The alleged crimes occurred while Ridley-Thomas was a county supervisor.

The connection to USC

Dotson said Ridley-Thomas was "constantly dangling county carrots to Marilyn Flynn” at a time when the School of Social Work was in financial trouble.

The prosecutor referred to one email Flynn wrote to a colleague regarding potential county money for the university in which Flynn wrote, ”I’m holding my breath. MRT is really trying to deliver here.”

Other issues raised at trial

Dotson also spent considerable time discussing sexual harassment allegations that purportedly contributed to Sebastian Ridley-Thomas’ decision to resign from the state assembly in 2017 — a move she said provided his father with a motive to help his son financially.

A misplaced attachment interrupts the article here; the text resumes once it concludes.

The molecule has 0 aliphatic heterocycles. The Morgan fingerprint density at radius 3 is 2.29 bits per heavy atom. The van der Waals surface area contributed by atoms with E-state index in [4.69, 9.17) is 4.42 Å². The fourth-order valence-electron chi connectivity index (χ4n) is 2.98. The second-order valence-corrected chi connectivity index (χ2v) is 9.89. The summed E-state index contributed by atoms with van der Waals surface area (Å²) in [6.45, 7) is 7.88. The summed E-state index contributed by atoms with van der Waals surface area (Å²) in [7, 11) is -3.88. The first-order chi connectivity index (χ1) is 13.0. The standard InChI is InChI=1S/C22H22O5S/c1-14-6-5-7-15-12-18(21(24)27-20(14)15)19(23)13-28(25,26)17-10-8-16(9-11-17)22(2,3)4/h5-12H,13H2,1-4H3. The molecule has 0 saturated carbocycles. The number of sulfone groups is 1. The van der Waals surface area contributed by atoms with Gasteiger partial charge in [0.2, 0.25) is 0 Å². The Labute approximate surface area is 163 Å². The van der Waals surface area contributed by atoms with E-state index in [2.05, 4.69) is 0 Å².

In her closing argument, defense attorney Daralyn Durie pointed out that almost all the prosecution witnesses were from USC, and that none were L.A. County government employees, who she argued could have explained that Ridley-Thomas followed normal county processes.

Durie said two of Ridley-Thomas’ votes involved support for studies of possible new contracts with USC, not the approval of money. The third vote, she said, was to extend an existing contract for the online mental health clinic that had a spending cap on it.

The other two votes dealt with a probation reentry center near USC and a probation employee training program. Durie repeatedly noted that Ridley-Thomas had supported these types of programs as a “longstanding advocate for probation reform. Nobody would have thought they needed to bribe Mark Ridley-Thomas on any of these issues.”

The defense

In testimony as defense witnesses, County Supervisor Janice Hahn and former Supervisor Sheila Kuehl said Ridley-Thomas did not try to cajole them to support the contracts in question.